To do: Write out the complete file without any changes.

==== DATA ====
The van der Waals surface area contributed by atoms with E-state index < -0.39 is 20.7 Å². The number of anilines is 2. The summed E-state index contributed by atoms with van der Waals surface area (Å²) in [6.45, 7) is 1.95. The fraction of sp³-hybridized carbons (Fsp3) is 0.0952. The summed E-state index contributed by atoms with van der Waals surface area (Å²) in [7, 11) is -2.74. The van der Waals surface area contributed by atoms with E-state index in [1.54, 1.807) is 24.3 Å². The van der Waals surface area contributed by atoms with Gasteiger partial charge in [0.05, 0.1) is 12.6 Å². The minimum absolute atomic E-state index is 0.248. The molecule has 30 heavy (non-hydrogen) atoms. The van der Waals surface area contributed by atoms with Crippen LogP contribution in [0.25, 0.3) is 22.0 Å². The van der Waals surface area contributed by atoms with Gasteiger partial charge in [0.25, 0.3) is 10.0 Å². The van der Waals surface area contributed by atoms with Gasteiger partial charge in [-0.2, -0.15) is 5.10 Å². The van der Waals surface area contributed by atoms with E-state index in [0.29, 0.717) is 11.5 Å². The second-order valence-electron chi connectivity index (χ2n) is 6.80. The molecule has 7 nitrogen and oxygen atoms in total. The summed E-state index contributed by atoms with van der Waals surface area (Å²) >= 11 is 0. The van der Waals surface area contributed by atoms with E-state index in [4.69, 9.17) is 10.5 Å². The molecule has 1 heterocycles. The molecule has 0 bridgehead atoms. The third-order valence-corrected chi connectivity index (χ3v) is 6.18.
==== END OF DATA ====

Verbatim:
The van der Waals surface area contributed by atoms with E-state index < -0.39 is 20.7 Å². The number of anilines is 2. The summed E-state index contributed by atoms with van der Waals surface area (Å²) in [6.45, 7) is 1.95. The fraction of sp³-hybridized carbons (Fsp3) is 0.0952. The summed E-state index contributed by atoms with van der Waals surface area (Å²) in [7, 11) is -2.74. The van der Waals surface area contributed by atoms with E-state index in [1.54, 1.807) is 24.3 Å². The van der Waals surface area contributed by atoms with Gasteiger partial charge in [0.05, 0.1) is 12.6 Å². The minimum absolute atomic E-state index is 0.248. The molecule has 30 heavy (non-hydrogen) atoms. The van der Waals surface area contributed by atoms with Crippen LogP contribution in [0.25, 0.3) is 22.0 Å². The van der Waals surface area contributed by atoms with Gasteiger partial charge in [0.25, 0.3) is 10.0 Å². The van der Waals surface area contributed by atoms with Gasteiger partial charge in [-0.2, -0.15) is 5.10 Å². The van der Waals surface area contributed by atoms with E-state index in [0.29, 0.717) is 11.5 Å². The second-order valence-electron chi connectivity index (χ2n) is 6.80. The molecule has 7 nitrogen and oxygen atoms in total. The summed E-state index contributed by atoms with van der Waals surface area (Å²) >= 11 is 0. The van der Waals surface area contributed by atoms with E-state index in [4.69, 9.17) is 10.5 Å². The molecule has 1 heterocycles. The molecule has 0 bridgehead atoms. The third-order valence-corrected chi connectivity index (χ3v) is 6.18.